@gearhead, your comment is mostly correct. LED's are forward emitting, so it is very difficult to keep their super focused beam and still have decent spill without making the heads very large, however they can be focused to penetrate like an HID, and most certainly can provide more usable light with a bit of a sacrifice in beam angle. Halcyon actually did a really good job at mimicking the HID beam pattern on their new lights. Still only really comparable to a new 18 ish w HID bulb *remember that HID's suffer pretty significant degradation over their life*. LED's are currently able to put out close to 2x the light output for the same watt consumption as HID, so there are plenty of LED's out there that can blow a 35w HID out of the water for usable light outside of the hotspot.

    For cavern/intro/hour long cave dives, I'm a proponent of having a pair of good backup lights with a button on them with a light sock. Similar light output to a 10w HID, which is more than enough, they're $100 ish each, you'll need them for backups eventually anyway, and they're great little lights if you don't want to or need to pony up for a big canister at this point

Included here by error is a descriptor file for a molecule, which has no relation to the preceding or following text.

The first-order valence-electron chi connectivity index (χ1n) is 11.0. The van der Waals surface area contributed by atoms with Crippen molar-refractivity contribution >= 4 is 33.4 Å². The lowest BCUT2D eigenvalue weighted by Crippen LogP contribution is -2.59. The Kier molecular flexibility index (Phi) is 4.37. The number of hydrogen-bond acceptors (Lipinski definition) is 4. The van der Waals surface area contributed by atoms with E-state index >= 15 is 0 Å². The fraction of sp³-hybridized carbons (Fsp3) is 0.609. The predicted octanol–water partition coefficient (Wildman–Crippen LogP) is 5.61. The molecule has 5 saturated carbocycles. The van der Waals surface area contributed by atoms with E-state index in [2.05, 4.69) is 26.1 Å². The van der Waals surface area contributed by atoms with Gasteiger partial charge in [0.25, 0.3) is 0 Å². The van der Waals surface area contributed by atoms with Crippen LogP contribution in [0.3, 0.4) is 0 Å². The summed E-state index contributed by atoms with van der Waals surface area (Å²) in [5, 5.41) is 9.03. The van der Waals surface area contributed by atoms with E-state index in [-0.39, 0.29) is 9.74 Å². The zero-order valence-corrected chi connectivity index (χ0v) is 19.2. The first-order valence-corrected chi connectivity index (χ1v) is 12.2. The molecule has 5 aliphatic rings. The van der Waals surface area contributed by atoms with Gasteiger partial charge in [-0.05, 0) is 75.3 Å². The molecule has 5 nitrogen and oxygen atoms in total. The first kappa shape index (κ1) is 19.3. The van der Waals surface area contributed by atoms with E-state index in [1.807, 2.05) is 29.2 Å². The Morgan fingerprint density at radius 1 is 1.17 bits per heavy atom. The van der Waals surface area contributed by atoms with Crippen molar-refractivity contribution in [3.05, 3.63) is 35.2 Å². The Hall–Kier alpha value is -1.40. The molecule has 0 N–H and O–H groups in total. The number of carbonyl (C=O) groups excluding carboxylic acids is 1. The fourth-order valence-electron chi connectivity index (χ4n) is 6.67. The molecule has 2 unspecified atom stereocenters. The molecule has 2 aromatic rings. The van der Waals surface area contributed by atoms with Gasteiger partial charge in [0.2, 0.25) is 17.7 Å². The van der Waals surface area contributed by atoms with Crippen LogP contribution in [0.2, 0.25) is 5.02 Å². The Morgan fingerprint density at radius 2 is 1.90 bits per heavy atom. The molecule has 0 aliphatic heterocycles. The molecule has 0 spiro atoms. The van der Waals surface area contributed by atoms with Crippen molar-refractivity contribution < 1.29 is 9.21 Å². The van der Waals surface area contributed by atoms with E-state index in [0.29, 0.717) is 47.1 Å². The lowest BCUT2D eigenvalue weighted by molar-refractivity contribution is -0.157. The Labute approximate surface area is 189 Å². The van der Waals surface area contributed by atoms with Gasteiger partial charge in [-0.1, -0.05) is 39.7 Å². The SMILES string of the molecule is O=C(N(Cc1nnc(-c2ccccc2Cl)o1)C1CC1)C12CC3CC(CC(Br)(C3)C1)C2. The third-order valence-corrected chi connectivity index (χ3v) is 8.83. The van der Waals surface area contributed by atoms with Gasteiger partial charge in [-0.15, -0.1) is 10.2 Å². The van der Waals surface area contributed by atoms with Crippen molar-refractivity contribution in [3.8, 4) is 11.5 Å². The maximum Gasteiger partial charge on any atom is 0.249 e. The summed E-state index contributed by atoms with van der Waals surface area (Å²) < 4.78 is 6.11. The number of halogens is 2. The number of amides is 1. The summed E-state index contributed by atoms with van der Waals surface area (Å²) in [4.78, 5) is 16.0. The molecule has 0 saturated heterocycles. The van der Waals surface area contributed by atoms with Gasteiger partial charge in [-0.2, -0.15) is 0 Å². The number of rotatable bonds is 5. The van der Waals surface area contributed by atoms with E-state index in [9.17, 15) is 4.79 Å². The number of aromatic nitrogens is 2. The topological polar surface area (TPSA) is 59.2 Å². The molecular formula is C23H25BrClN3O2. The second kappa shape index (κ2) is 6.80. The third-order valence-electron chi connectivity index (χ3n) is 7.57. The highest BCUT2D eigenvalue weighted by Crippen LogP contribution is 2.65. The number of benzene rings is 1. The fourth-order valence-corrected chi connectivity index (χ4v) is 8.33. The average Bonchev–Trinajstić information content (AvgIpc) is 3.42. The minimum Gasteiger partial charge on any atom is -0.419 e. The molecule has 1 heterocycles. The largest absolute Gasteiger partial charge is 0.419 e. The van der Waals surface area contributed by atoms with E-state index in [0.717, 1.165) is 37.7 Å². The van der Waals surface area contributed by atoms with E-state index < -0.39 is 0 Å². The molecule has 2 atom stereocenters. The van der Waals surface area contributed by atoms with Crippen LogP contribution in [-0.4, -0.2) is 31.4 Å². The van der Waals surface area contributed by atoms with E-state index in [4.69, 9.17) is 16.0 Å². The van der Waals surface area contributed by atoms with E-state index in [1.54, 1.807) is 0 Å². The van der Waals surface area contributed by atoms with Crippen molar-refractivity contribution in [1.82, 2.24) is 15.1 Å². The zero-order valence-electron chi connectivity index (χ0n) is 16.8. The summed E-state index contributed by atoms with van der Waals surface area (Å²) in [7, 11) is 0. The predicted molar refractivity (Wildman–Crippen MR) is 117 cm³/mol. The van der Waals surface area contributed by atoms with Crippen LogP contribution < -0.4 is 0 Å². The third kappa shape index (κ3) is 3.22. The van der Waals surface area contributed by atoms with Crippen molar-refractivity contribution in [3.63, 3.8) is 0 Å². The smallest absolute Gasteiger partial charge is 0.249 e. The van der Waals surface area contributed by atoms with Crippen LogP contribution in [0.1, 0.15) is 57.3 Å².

9. #9


    I agree with you tbone1004 about a big thing on your wrist. But as I said it works well for a travelling diver. 5 hours is possible, and that is most times enough.

  10. #10


    Quote Originally Posted by Germie View Post
    I agree with you tbone1004 about a big thing on your wrist. But as I said it works well for a travelling diver. 5 hours is possible, and that is most times enough.
    What I actually want to see is something come out similar to the ISE Alien light which I'll probably be making for myself actually